Thomas Dempster

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Thomas Dempster, De Etruria regali

Thomas Dempster (born August 23, 1579 in Cliftbog , Aberdeenshire , † September 6, 1625 in Bologna ) was a Scottish classical philologist , historian and poet, who particularly promoted the developing Etruscology through his work.

Thomas Dempster came from a Catholic Scottish noble family. His curriculum vitae was determined by family disputes and denominational disputes in Europe. From 1589 to 1598 he studied classical philology and philosophy at the universities of Cambridge , Paris , Leuven , Rome and Douai . He saw Justus Lipsius as his most important teacher . After completing his studies, he held professorships in classical philology, philosophy and Roman law at various universities : Tournai , Paris , Toulouse , Montpellier , Nîmes and, from 1609, for the second time in Paris. In 1615 he returned to the British Isles and became historicus regius , court historian of James I. It would be the only time that he held a position outside the Catholic sphere of influence. Due to courtly hostility, he was only able to hold this position for about a year and initially went to Rome, but was still professor of Roman law at the University of Pisa in 1616 , and for ancient literature at the University of Bologna from 1619 until his death . Only in the last decade of his life was Dempster able to bring calm to his wandering life. During the Pisan period he wrote a history of the Etruscans on behalf of Cosimo II , his main work.

Dempster researched the cultural heritage and the history of antiquity primarily on the basis of the written legacies, archaeological, numismatic or epigraphic evidence he almost never included. He edited the work of Gorippus and commented on the work of Claudian and the Institutiones Iustiniani . In his main work, De Etruria Regali , he stated a continuity between the Etruscans and the Medici in Tuscany in the spirit of his Medici client . Nevertheless, he tried to provide a correct historical representation and named incorrect research approaches, such as the construct of a relationship between the Aramaic and the Etruscan language . However, Dempster himself had no access to Etruscan, as he himself admitted. In particular Annius von Viterbo was harshly criticized by Dempster for the theses he had put into circulation. As usual, he ignored material culture and relied on ancient Greek, Latin and Byzantine sources, but also on modern genealogies of the 16th century, which he considered ancient. For the Italian regional studies he used the work of Flavio Biondo and Leandro Alberti . Dempster was alien to source criticism in his work. The work was extremely influential, although it was not printed until a long time after his death in Utrecht in 1701 . The illustrations for the work as well as additional explanations came from Filippo Buonarroti . Through Buonarroti's adaptations, Dempster's work became one of the decisive impulses for a new enthusiasm for the Etruscans in Italy, the so-called "Etruscheria".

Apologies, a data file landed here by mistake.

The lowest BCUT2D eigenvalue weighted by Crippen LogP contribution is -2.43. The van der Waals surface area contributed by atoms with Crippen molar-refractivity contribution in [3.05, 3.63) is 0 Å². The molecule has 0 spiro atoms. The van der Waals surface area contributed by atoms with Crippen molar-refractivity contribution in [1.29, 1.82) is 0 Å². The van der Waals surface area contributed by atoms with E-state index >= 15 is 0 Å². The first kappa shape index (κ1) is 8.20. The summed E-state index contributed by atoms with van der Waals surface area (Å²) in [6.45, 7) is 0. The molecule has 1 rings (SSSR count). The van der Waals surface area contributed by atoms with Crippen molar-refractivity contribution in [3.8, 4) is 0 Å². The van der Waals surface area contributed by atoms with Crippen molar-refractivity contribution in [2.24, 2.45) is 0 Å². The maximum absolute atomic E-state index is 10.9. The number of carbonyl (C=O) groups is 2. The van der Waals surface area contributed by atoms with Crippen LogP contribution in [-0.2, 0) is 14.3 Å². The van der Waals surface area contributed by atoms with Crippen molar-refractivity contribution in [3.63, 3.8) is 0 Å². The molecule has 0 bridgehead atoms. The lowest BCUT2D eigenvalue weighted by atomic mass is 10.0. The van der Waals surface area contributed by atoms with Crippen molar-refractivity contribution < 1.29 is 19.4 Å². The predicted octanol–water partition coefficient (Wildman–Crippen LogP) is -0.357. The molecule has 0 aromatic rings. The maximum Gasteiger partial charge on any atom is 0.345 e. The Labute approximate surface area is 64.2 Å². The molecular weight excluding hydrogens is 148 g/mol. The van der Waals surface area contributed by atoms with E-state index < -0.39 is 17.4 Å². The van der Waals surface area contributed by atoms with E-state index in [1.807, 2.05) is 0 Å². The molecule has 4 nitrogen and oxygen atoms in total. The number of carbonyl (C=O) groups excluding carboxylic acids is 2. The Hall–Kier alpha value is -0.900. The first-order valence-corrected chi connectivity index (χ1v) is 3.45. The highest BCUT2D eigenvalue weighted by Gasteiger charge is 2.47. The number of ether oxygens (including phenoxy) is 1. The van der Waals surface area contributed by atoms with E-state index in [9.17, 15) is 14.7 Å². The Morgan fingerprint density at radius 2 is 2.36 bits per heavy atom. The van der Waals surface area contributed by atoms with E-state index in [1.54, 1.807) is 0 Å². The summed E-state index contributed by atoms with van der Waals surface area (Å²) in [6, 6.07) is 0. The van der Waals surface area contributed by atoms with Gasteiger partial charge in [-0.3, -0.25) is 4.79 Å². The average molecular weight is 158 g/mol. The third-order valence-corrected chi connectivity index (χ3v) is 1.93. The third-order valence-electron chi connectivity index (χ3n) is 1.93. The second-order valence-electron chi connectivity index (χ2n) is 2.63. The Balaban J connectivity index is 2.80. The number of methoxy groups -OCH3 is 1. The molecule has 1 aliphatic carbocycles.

In addition, Dempster was also a poet in the Neo-Latin language , wrote panegyrics and speeches. Not all of these works have survived, but there is still a considerable amount. He also edited early modern authors, such as the natural history work of Ulisse Aldrovandi and the antiquarian, greatly expanded, corpus work of Johannes Rosinus (1551–1626). In the field of history he worked on the history of Scotland and church history . In his work he was not very careful and very local patriotic. So he made Schotten out of Boniface and Brigida von Kildare , which earned him considerable criticism.


Keraunos kai obelos in glossas librorum quatuor Institutionum , 1622